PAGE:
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Alberta's unemployment rate dropped to near pre-pandemic levels in October

A man hangs a 'hiring' sign in the window of a business. (Getty Images) A man hangs a 'hiring' sign in the window of a business. (Getty Images)
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CALGARY -

Alberta's unemployment rate dropped enough last month to bring the province close to its pre-pandemic rate.

According to Statistics Canada’s October 2021 Labour Force Survey, Alberta had a jobless rate of 7.6 per cent last month, down five-tenths of a percentage point from September (8.1) and only slightly higher than the 7.5 per cent recorded in February 2020 before COVID-19 hit.

The survey, released on Friday, reflects labour market conditions the week of Oct. 10 to 16, three weeks after the introduction of the Alberta's Restrictions Exception Program (REP), a vaccine passport.

At the time ofthe survey, people were only required to have one dose of a COVID-19 vaccine to enter businesses that had opted in to the program. On Oct. 22, that requirement increased to only allow fully vaccinated patrons.

Alberta's October 2021 jobless rate is significantly lower than it was last year, when it sat at 10.7 per cent.

 "October’s job numbers show that Alberta’s economic recovery continues, with an increase of 9,000 new full-time jobs. While, unfortunately, part-time employment decreased, our unemployment rate fell once again and is now lower than any point during the pandemic," Minister of Jobs Doug Schweitzer said in a statement.

The NDP, however, took aim at Alberta's United Conservative Party, saying recovery is still very fragile.

"The Premier and his UCP government keep telling Albertans that everything is fine, but these figures tell a different story," energy critic Kathleen Ganley said in a statement. "Albertans are already struggling to pay their bills and now they’re facing job loss under the UCP government."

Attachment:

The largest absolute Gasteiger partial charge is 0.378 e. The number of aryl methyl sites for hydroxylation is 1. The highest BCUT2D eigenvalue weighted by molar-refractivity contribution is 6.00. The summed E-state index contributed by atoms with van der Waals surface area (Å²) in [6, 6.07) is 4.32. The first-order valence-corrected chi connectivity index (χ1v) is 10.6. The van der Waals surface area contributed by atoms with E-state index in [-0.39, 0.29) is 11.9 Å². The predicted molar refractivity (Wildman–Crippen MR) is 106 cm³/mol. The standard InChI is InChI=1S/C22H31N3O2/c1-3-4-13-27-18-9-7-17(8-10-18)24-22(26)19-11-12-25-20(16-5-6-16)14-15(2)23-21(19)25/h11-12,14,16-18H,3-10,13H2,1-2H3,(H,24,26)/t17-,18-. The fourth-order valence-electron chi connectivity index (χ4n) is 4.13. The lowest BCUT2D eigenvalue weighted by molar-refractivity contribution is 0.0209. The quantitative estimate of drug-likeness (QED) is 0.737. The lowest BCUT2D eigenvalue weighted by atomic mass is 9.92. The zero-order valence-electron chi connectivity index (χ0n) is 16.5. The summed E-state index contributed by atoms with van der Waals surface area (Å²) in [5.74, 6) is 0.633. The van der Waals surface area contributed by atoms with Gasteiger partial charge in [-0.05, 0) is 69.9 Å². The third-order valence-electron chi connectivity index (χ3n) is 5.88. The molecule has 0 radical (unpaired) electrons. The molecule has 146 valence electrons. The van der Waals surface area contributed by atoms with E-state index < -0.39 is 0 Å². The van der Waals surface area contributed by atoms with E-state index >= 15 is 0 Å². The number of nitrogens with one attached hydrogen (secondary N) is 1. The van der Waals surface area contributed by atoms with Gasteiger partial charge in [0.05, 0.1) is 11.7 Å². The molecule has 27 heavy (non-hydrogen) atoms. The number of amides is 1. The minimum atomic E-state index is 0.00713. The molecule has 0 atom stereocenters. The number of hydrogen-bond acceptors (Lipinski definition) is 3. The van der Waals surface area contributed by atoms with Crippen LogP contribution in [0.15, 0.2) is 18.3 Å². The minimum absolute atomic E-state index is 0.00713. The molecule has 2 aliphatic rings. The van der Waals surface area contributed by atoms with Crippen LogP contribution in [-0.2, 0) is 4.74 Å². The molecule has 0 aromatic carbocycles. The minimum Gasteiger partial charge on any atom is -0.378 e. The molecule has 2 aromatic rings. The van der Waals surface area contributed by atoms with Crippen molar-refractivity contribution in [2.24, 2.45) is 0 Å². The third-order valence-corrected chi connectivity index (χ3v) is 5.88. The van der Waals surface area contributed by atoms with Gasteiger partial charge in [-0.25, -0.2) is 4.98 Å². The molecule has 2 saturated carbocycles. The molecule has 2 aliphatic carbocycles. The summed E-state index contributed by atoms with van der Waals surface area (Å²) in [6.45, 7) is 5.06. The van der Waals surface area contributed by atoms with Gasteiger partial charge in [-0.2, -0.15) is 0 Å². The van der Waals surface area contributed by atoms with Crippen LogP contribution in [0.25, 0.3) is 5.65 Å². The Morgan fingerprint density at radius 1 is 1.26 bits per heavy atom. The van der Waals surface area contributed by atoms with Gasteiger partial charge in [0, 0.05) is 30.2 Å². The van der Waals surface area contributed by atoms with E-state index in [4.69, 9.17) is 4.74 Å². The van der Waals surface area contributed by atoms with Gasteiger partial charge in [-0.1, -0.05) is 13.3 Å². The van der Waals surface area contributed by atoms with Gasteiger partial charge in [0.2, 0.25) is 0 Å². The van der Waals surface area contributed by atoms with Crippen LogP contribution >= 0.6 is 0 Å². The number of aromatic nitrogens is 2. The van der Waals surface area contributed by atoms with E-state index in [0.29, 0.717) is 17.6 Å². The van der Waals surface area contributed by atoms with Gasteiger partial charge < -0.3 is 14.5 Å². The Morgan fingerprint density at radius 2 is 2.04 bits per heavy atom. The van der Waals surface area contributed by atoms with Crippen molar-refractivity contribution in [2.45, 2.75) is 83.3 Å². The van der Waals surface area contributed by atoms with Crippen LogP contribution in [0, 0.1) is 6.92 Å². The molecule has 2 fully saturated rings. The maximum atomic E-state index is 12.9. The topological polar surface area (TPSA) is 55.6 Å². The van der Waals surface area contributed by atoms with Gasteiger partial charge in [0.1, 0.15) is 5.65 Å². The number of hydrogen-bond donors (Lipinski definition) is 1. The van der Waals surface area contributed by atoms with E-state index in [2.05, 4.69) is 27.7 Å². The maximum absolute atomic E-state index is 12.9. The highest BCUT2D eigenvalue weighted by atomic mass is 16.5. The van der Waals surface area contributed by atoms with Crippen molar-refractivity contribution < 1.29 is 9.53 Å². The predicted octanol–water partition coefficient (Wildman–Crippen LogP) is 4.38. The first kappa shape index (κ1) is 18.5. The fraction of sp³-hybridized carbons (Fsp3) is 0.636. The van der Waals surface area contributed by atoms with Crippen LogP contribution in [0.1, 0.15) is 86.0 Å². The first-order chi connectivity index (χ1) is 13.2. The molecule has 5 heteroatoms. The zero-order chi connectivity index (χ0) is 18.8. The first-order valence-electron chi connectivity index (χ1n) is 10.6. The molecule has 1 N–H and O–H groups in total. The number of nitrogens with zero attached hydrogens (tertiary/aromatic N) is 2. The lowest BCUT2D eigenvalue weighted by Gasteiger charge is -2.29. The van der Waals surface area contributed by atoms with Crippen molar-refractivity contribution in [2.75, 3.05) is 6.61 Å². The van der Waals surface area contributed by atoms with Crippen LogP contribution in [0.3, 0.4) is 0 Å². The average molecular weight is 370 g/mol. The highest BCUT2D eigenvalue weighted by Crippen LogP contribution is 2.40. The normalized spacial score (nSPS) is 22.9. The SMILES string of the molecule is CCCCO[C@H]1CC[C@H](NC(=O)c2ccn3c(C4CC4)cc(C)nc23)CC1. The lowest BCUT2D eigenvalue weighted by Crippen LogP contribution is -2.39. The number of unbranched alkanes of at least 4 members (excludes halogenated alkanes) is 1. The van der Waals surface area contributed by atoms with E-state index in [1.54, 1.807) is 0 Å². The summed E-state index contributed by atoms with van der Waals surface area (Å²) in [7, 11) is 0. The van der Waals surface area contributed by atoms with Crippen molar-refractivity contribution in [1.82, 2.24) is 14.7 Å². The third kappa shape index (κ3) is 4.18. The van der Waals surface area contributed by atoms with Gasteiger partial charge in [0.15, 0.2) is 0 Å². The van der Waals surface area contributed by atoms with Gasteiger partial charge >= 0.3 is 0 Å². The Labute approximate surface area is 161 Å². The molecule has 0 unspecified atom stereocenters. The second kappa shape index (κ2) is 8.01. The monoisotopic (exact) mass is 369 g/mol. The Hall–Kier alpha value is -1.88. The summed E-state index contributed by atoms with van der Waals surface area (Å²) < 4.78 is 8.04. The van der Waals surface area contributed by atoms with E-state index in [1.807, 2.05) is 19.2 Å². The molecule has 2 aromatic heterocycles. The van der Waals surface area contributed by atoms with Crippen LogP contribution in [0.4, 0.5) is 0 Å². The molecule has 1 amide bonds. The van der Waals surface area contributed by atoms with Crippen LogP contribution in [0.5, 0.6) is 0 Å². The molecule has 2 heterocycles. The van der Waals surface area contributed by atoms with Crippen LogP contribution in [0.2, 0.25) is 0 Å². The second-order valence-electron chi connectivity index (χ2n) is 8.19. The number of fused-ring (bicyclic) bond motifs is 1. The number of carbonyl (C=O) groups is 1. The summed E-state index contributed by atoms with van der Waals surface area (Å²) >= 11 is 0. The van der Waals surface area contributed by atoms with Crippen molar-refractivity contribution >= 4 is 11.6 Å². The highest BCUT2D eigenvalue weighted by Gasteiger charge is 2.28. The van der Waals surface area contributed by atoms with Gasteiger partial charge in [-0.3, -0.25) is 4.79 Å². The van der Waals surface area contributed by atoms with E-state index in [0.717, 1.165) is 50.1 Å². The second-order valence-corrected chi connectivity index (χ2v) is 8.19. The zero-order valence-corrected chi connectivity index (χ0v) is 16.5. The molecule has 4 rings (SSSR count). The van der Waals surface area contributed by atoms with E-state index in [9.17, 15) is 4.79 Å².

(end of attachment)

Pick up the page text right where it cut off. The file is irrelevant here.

"While other provinces have fully recovered job losses from the pandemic, Alberta lags behind due to the UCP’s mishandling of COVID-19 that has made our economic crisis deeper and will prolong our recovery," economic development and innovation critic Deron Bilous said.

"While the premier was on vacation, our province was sent into a deadly fourth wave that had devastating effects on our economy. Albertans deserve answers on why the premier let this happen."

Though both Calgary and Edmonton saw unemployment drop in October, their rates remained among the highest of the 34 metropolitan areas surveyed.

In Calgary, unemployment continued to drop significantly, sitting at 8.0 per cent in October compared to 8.9 per cent the month prior.

“We are seeing some promising signs of economic growth in Calgary with a second straight month of strong improvements in the job market," Dexter Lam from Calgary Economic Development said in a statement.

"Many cities in Canada saw people leaving their labour forces, but a significant number of Calgarians started seeking work in October, and still more Calgarians found jobs."

Edmonton's unemployment rate dropped two-tenths of a percentage point in September to sit at 8.0 per cent.

Only Toronto and Windsor, Ont. saw higher jobless rates at 8.4 per cent and 9.2 per cent respectively.

Nationally, unemployment sat at 6.7 per cent in October, down from 6.9 per cent the month prior.

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